The Cymbidium is among the most popular orchids in cultivation. It is often referred to as a beginner’s orchid because it is so difficult to kill. But equally, it is difficult to grow well.
The natural distribution of this genus is from China in the north, across to Japan, throughout the Himalayas, India, down through Thailand, the Malaysian Peninsula and as far south as northern Australia. The habitat is diverse, with plants growing at high altitudes in the Himalayas, tolerant here of cool nights and hot sunny days. There are also tropical rainforest varieties. Other species, such as C. sinensis and C. caniculatum, grow in very dry, arid conditions in Australia, relying on the annual monsoon rain during their growing season. The hard-leaved species, such as C. aloifolium, found in Thailand and other parts of Asia, can stand full blazing sun. They grow as epiphytes on deciduous trees or rocky outcrops.
Due to their habit of growing high in trees, many of these species produce long, pendent flower spikes which, when the plants are grown in cultivation, are tied upright. Other species, such as C. insigne, are terrestrial and grow in long grass among rhododendron bushes. They have thus adapted to produce tall, upright flower spikes. As the habitat for cymbidiums varies considerably, so there is great variation in the shape, size and colour of the blooms.
Miniatures, Compacts and Standards
Cymbidiums are divided into the these three groups. True miniatures will fit into a 10-12 cm (4-5 in) pot with a flower spike about 45 cm (18 in) high. They have pretty, petite flowers arranged along the stem. Standard cymbidiums can grow into very large plants. In huge tubs, they produce magnificent blooms on 120 cm (48 in) spikes. The compart Cymbidium, which has been produced somewhere between the other two, will fit an 18-20 cm (7-8 in) pot and produce spikes 60-70 cm (24-28 in) high, four or five to a plant.
A History of Cultivation
Of all the orchids in cultivation, the Cymbidium has the longest history. By 2000 BC, the Chinese and Japanese were cultivating them around their homes and temples for their perfume. C. ensifolium, one of the most strongly scented cymbidiums, comes from southern China and was highly prized. The Chinese made no attempt to hybridize from this species but cultivated it just for its perfume. The Japanese have always grown a wide range of miniature Cymbidium species, keeping them in very decorative earthenware pots.
Modern European interest in this genus started when the plants were first introduced into England. They became popular for the large conservatories of the Victorians, but it was not until the end of the 19th century that hybridization started. As a result, we can enjoy an immense range of colours, shapes and sizes unimagined by the early growers.
Surprisingly, only a few species have appeared in our modern hybrids and there are many that have never been bred from at all. As few as five or six species play an important part and only ten or twelve are likely to appear in the background of the hybrids that you will see at any big Cymbidium show. This is because the majority have small, insignificant flowers.
By the 1950s, hybridization had continued at a pace but most breeding had been confined to a limited number of species. With the season, starting in Europe around February, peaking in March or April and finishing in May, anyone with early cymbidiums that bloomed in January was extremely lucky. Flowering before Christmas was extremely rare.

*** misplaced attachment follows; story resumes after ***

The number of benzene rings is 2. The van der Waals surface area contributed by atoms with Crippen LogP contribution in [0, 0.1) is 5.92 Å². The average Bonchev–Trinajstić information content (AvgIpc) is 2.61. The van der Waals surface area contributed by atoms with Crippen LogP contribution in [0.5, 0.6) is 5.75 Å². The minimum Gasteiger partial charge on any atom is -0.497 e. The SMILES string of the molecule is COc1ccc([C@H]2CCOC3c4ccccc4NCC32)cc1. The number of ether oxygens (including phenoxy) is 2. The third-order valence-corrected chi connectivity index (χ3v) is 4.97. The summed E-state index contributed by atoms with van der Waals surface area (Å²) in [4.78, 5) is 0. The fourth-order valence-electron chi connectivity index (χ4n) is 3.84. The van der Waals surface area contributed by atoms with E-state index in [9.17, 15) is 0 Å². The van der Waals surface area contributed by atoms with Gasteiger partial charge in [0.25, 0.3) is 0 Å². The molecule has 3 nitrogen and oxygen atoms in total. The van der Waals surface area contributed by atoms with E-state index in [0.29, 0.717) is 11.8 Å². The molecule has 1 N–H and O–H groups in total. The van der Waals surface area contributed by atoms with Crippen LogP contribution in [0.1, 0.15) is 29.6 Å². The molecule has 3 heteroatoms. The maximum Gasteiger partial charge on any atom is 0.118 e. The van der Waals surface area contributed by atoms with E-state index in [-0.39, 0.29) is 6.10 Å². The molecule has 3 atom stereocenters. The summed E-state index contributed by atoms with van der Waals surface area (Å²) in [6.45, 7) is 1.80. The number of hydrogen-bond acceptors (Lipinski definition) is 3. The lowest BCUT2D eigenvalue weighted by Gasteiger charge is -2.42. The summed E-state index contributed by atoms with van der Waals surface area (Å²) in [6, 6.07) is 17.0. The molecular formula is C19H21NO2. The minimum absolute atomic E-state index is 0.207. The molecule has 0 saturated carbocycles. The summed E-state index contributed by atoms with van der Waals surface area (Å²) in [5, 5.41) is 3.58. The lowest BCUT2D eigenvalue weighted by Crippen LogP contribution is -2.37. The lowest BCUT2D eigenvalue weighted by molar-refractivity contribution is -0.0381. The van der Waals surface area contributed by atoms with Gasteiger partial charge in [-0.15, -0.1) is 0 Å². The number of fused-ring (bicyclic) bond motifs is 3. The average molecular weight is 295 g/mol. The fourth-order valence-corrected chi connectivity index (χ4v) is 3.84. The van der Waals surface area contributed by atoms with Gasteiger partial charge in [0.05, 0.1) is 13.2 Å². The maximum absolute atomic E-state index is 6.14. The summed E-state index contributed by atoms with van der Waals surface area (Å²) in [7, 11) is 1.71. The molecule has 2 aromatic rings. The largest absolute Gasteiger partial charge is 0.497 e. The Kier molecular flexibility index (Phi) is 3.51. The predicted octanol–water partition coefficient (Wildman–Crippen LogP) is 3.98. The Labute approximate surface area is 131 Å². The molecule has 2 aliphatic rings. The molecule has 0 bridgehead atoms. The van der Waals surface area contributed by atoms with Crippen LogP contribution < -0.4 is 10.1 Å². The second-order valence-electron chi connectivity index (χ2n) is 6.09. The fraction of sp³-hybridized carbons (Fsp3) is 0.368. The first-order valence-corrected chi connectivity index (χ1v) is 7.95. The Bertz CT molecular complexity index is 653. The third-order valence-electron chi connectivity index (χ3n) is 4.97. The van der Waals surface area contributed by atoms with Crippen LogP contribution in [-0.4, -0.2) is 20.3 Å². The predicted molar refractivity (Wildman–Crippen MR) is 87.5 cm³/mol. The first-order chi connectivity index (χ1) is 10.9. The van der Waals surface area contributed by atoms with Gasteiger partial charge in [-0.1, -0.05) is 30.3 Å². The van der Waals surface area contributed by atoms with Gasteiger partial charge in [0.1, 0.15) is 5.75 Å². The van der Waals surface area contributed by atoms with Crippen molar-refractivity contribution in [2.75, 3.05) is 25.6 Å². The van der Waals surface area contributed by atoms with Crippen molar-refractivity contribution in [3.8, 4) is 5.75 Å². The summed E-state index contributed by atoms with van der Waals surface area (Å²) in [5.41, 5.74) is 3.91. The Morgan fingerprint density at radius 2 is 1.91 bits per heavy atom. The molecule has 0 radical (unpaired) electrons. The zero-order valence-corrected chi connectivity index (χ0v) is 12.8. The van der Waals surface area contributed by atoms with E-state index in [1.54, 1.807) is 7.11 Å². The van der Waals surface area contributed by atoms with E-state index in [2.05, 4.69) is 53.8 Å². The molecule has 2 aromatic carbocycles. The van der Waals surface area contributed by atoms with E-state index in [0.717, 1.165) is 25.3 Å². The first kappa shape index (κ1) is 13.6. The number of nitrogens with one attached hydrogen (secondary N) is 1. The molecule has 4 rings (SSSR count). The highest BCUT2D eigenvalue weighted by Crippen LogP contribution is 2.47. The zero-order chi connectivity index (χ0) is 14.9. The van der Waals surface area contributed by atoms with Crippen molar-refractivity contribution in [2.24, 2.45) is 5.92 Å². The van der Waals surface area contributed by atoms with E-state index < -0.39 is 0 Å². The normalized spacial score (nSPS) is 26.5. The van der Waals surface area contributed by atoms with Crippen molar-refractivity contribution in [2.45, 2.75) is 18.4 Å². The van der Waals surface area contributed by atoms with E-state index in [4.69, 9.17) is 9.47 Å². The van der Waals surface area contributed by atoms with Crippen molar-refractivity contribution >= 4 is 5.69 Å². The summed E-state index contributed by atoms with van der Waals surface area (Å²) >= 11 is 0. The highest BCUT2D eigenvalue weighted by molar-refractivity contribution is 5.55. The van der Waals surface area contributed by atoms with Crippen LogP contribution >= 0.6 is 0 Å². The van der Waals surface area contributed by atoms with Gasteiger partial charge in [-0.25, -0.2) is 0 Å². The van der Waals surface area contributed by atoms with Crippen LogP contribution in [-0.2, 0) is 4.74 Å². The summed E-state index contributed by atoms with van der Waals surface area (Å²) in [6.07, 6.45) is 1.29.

Selective breeding has now brought the early cymbidiums so far forward that they start blooming in )uly and August, and any collector, choosing his plants carefully, can now have cymbidiums in bloom all year round. Most of the hybridizing has been done with the high-altitude species from the Himalayas, with the result that they can be grown anywhere in the world where the temperature is not too high.
Providing the Right Conditions
In those parts of the world where the temperature does not drop below 10°C (50°F), cymbidiums can easily be accommodated in shade houses, which provide them with the ideal broken light that they enjoy, or in a greenhouse. They will flourish in the latter, producing many long-lasting flowers. When the plants are in bloom, they can be successfully brought into the home. Keep in a cool room in good light, away from a direct source of heat. They should be returned to the greenhouse straight after flowering.
In colder climates, such as Europe and the eastern seaboard of the United States, cymbidiums must be grown in heated greenhouses where the temperature should be maintained at least at 10°C (50°F) on the coldest of winter nights, with a natural rise during the day. These cool nights are essential for flowering.
Some growers prefer to place their cymbidiums out of doors during the frost-free months. Place in a bright, airy position with some broken shade to protect them from the rays of the hot summer sun. Do not put them in a dark corner or behind a thick hedge where no light can reach them. A raised bench is preferable to allow air movement around the plant and to make it difficult for unwanted pests to make their home in the pot.
Cymbidiums do not make ideal houseplants in a centrally heated room as the temperature is usually too high at night and the light too poor.